Uncovering Greenwashing: A Review of Large Public Companies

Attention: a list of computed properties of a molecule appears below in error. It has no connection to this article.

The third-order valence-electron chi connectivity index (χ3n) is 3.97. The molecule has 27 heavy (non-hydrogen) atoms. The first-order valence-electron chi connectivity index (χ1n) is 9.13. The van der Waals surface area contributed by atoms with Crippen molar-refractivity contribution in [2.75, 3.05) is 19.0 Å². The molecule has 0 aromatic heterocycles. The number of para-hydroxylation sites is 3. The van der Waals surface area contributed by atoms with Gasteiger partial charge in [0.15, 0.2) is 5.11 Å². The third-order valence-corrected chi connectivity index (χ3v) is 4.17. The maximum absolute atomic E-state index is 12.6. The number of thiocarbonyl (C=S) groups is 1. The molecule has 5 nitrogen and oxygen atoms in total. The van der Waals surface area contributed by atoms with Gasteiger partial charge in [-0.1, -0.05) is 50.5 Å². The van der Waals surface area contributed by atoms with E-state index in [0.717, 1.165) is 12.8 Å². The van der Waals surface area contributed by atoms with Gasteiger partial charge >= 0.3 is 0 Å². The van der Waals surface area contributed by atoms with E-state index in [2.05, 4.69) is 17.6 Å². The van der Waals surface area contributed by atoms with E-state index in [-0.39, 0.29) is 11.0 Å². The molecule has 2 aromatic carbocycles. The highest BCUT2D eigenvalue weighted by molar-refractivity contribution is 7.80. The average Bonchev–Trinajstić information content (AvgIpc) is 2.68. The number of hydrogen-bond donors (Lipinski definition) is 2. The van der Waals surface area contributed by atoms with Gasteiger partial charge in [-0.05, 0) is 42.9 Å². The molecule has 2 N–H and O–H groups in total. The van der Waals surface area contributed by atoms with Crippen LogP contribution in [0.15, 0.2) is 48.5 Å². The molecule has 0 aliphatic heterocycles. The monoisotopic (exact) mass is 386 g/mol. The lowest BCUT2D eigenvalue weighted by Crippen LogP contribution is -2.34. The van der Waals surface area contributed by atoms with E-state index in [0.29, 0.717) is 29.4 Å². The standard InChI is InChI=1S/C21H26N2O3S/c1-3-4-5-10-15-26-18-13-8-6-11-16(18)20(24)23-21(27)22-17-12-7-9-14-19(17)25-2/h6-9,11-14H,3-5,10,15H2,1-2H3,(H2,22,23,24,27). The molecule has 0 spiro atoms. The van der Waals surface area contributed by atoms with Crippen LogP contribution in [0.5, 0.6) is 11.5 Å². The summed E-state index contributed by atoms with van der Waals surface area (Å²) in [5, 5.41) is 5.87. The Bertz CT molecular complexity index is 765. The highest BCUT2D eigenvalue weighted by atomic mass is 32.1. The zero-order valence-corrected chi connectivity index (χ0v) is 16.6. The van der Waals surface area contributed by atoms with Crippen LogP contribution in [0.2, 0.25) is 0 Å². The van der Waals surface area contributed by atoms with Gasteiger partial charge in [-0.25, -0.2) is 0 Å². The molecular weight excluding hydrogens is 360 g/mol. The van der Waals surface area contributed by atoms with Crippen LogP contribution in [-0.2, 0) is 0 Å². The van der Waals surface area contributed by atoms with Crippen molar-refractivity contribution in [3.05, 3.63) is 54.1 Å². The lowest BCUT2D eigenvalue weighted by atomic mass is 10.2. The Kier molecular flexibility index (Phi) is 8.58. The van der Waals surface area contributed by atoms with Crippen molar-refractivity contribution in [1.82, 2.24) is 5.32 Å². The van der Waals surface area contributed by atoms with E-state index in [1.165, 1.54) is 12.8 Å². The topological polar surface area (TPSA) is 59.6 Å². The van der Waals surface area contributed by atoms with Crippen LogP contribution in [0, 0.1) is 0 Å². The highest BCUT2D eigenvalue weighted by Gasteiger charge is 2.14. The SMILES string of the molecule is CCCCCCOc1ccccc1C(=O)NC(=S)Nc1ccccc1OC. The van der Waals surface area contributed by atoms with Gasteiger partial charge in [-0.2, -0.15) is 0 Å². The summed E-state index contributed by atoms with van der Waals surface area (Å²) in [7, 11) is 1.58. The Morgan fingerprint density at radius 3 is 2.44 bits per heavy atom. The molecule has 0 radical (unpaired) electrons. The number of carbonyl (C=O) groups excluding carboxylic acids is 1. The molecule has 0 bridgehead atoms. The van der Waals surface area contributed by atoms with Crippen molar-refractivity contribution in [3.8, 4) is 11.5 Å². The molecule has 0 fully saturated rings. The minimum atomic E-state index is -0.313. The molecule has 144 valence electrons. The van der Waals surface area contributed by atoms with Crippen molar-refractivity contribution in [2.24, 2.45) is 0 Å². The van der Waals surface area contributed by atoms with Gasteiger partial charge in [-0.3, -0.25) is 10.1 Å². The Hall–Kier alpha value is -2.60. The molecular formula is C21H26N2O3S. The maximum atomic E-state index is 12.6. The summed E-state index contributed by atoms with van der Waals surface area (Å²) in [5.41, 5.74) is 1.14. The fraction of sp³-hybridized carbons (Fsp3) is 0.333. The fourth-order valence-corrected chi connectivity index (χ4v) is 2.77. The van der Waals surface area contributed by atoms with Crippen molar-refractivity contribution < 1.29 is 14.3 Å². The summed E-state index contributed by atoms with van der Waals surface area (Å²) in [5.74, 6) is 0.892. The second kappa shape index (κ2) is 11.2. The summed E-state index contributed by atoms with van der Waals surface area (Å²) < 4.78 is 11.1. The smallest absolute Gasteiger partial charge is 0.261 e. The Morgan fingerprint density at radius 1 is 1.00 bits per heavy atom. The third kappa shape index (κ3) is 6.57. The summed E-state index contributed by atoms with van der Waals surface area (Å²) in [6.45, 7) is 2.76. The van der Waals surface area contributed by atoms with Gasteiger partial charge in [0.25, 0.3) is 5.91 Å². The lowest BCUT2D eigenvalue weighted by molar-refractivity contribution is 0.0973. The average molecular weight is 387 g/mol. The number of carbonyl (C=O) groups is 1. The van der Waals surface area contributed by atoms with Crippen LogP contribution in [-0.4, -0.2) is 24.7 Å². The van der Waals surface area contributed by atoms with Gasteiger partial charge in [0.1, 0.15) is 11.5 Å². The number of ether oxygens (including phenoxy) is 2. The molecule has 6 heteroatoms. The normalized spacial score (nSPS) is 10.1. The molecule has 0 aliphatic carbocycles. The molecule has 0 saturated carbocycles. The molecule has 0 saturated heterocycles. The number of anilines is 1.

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With the growing societal pressure on corporations to reduce their negative impact on the world around them, many corporations are making public statements about their stance and impact on the environment. Although this might seem like progress, it’s important to question whether this rhetoric leads to any measurable change. Do changes in environmental corporate sentiment lead to changes in GHG levels? To start addressing this question, we are analyzing a small sample of six companies in the chemicals sector for the last ten years. We gathered data from the EPA’s FLIGHT database, which reports GHG for every facility in the U.S. Next, we gathered annual reports for each company over ten years from the SEC’s EDGAR database, which consolidates information submitted by publicly traded firms. Afterwards, we processed the annual reports through a natural language processing algorithm named ESGBERT. ESGBERT classifies each sentence in a report into one of three categories: environmental, environmental action, and none. We can then compare the ratios of each category to the respective companies' GHG levels over ten years. While a conclusion using ESGBERT has not yet been reached, when using a less sophisticated sentiment analysis approach, our preliminary results were inconclusive and showed a weak correlation between GHG and environmental sentiment. However, this research question is important to policymakers, shareholders, and the general public because the answer would inform them which companies deserve praise for their efforts in lowering their negative impacts and which companies are capitalizing on the movement without doing anything.